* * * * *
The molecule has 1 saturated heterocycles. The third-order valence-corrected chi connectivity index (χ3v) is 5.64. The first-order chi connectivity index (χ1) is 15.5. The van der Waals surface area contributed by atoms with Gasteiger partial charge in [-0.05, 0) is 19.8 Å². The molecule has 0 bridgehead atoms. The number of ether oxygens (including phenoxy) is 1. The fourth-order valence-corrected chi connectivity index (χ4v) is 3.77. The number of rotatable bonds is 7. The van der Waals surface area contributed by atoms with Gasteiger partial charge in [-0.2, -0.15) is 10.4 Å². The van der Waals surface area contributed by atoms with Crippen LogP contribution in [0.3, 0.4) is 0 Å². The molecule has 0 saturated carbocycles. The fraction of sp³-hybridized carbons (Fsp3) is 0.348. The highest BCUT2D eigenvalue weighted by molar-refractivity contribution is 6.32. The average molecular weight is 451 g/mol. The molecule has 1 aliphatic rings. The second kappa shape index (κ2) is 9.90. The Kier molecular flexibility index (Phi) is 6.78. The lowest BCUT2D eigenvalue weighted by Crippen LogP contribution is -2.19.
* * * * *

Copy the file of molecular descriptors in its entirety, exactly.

The molecule has 1 saturated heterocycles. The third-order valence-corrected chi connectivity index (χ3v) is 5.64. The first-order chi connectivity index (χ1) is 15.5. The van der Waals surface area contributed by atoms with Gasteiger partial charge in [-0.05, 0) is 19.8 Å². The molecule has 0 bridgehead atoms. The number of ether oxygens (including phenoxy) is 1. The fourth-order valence-corrected chi connectivity index (χ4v) is 3.77. The number of rotatable bonds is 7. The van der Waals surface area contributed by atoms with Gasteiger partial charge in [-0.2, -0.15) is 10.4 Å². The van der Waals surface area contributed by atoms with Crippen LogP contribution in [0.3, 0.4) is 0 Å². The molecule has 0 saturated carbocycles. The fraction of sp³-hybridized carbons (Fsp3) is 0.348. The highest BCUT2D eigenvalue weighted by molar-refractivity contribution is 6.32. The average molecular weight is 451 g/mol. The molecule has 1 aliphatic rings. The second kappa shape index (κ2) is 9.90. The Kier molecular flexibility index (Phi) is 6.78. The lowest BCUT2D eigenvalue weighted by Crippen LogP contribution is -2.19.